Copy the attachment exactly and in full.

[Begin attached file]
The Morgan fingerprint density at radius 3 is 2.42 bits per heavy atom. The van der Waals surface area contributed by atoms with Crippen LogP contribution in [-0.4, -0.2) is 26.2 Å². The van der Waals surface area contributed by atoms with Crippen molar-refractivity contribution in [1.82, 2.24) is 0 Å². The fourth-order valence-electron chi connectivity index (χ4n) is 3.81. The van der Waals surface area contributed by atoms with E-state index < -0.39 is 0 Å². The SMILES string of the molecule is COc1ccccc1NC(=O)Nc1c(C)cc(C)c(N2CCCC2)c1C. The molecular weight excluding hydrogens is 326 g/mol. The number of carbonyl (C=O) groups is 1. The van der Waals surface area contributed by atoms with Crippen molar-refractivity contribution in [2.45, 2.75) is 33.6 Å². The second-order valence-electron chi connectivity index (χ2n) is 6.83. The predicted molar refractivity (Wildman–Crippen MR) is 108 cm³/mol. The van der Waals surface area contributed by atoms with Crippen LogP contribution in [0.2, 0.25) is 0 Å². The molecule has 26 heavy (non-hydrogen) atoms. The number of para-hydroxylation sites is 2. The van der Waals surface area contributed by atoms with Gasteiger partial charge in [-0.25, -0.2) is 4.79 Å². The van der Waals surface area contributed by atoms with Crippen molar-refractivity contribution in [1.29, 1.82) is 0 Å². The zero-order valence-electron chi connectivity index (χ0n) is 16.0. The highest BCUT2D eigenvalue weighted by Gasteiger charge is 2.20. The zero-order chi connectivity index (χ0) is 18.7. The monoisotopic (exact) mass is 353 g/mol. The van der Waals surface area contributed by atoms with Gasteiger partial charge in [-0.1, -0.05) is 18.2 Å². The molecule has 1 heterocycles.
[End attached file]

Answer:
The Morgan fingerprint density at radius 3 is 2.42 bits per heavy atom. The van der Waals surface area contributed by atoms with Crippen LogP contribution in [-0.4, -0.2) is 26.2 Å². The van der Waals surface area contributed by atoms with Crippen molar-refractivity contribution in [1.82, 2.24) is 0 Å². The fourth-order valence-electron chi connectivity index (χ4n) is 3.81. The van der Waals surface area contributed by atoms with E-state index < -0.39 is 0 Å². The SMILES string of the molecule is COc1ccccc1NC(=O)Nc1c(C)cc(C)c(N2CCCC2)c1C. The molecular weight excluding hydrogens is 326 g/mol. The number of carbonyl (C=O) groups is 1. The van der Waals surface area contributed by atoms with Crippen molar-refractivity contribution in [2.45, 2.75) is 33.6 Å². The second-order valence-electron chi connectivity index (χ2n) is 6.83. The predicted molar refractivity (Wildman–Crippen MR) is 108 cm³/mol. The van der Waals surface area contributed by atoms with Crippen LogP contribution in [0.2, 0.25) is 0 Å². The molecule has 26 heavy (non-hydrogen) atoms. The number of para-hydroxylation sites is 2. The van der Waals surface area contributed by atoms with Gasteiger partial charge in [-0.25, -0.2) is 4.79 Å². The van der Waals surface area contributed by atoms with Crippen molar-refractivity contribution in [1.29, 1.82) is 0 Å². The zero-order valence-electron chi connectivity index (χ0n) is 16.0. The highest BCUT2D eigenvalue weighted by Gasteiger charge is 2.20. The zero-order chi connectivity index (χ0) is 18.7. The monoisotopic (exact) mass is 353 g/mol. The van der Waals surface area contributed by atoms with Gasteiger partial charge in [-0.1, -0.05) is 18.2 Å². The molecule has 1 heterocycles.